Now let’s put some code in to test this:

enter_username("joe")
enter_password("schmoe")
click_submit

Note that none of these methods were actually created by hand in that code above–you won’t find these methods explicitly defined. But if we run this, we get the following:

$b.text_field(:xpath => '//input[@id="username"]).when_present.set('joe')
$b.text_field(:xpath => '//input[@id="password"]).when_present.set('schmoe')
$b.element(:xpath => '//img[@id="submit"]').when_present.click

If you’re familiar with Watir syntax, you will notice that this looks like the actual code you’d use to drive a test.

Note: the $b variable is the browser variable, set up globally, and set up at the beginning of a test. Replace with whatever variable you would use to drive your browser session. 

When you’re happy with the outputs of the puts (putses?), replace those three with an eval instead. This will cause that code to actually get executed when you run a for-real UI test.

Hide the Ugly

Next step is to take this code and put it somewhere where most people won’t have to think about it. Encapsulate it in a class, ideally named for the page it refers to, and call it login_page.rb:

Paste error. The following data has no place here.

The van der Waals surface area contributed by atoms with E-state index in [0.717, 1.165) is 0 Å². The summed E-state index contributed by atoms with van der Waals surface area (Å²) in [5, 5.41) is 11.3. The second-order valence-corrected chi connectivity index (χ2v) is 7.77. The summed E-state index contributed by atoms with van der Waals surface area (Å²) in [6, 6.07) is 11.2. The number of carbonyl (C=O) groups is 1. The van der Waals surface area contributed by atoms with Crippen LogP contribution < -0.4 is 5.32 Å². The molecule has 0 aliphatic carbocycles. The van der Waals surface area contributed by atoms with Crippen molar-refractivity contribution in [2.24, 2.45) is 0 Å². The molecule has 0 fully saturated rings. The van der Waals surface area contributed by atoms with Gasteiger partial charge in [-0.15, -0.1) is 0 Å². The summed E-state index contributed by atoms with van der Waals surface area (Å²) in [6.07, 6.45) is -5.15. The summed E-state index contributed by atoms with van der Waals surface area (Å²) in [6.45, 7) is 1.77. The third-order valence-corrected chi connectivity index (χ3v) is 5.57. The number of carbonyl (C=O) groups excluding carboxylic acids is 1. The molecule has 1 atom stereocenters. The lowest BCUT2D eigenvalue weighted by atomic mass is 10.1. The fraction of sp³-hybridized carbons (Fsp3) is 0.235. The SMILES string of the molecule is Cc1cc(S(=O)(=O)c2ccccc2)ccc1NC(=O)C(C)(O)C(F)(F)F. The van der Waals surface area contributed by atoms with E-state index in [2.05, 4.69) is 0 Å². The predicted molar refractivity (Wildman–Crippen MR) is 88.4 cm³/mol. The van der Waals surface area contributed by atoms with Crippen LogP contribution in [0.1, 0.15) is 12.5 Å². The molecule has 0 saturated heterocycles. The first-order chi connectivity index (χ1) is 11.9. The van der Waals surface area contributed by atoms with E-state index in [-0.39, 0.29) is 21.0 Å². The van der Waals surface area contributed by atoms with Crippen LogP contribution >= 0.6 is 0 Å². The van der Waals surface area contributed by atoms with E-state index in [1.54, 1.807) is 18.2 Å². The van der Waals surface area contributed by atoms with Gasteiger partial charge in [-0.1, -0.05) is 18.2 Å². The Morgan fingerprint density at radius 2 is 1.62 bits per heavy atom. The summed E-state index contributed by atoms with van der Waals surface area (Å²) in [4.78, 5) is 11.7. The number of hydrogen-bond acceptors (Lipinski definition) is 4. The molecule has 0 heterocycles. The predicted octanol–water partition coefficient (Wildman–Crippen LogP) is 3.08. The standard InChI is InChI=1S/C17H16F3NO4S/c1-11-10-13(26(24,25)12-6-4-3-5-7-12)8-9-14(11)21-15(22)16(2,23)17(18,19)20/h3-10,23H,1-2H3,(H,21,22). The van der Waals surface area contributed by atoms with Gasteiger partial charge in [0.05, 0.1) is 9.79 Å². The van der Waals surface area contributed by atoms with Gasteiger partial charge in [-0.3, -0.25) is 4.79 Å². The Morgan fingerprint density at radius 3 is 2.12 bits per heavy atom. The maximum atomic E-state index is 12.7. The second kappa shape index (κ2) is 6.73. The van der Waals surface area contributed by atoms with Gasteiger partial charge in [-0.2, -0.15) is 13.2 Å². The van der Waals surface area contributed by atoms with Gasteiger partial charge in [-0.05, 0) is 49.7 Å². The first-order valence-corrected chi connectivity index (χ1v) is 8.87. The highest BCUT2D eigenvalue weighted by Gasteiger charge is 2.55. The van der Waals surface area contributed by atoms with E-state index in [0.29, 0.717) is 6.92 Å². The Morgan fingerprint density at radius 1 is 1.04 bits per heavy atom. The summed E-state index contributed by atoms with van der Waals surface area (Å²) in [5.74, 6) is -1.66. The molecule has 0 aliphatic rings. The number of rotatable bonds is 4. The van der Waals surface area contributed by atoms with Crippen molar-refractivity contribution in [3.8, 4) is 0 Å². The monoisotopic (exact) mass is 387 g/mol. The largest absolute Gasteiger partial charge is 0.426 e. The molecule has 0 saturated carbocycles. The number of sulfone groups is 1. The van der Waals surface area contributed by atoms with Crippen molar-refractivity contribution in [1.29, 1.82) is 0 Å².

class LoginPage
   # put all that stuff from above, into this class.
end

Then in your main code, instantiate that page, and use the defined methods from inside the class. The methods will generated for you as soon as you make a new instance of the class.

Then your main code will look like this:

require "./login_page.rb"
login_page = LoginPage.new
login_page.enter_username("joe")
login_page.enter_password("schmoe")
login_page.click_submit

Surprise! Self Documenting Code!

An immediate benefit of this approach is, your code becomes really readable. It’s incredibly easy to understand what the code’s doing, when you see enter_username, enter_password, click_submit.

caving
Oh, -there’s- the base class…

Also, if you’re new to the team, it’s a lot more likely that you’ll be able to sit down and be productive quicker, if you know that pages and elements are named appropriately in the code. You won’t have to go spelunking around trying to find oddly-named classes or methods. It should be nice and streamlined.

Refactoring

With this approach, your code, overall, will be granular enough that the only things you may have to change are the names or xpaths. They’re all up at the top of your code so they’re easy to find.

Maintenance is also much simpler. You can probably refactor this a step further by having the generation code squirreled off another level lower, and have your individual page classes call that function. The page class would then only contain a list of names and xpaths.

Where Else Can You Do This? 

Seems like scripting languages such as Ruby let you get away with defining things dynamically, much easier than a formally compiled language. I’ve heard (but not confirmed) that this can be done in Java (and therefore Selenium) using reflection. But it’s not something I’ve tried out. From what I understand it’s a real pain in the tube, but if you know a way, please share! This is a great way to simplify your code.

Have fun, and keep experimenting!

– Fritz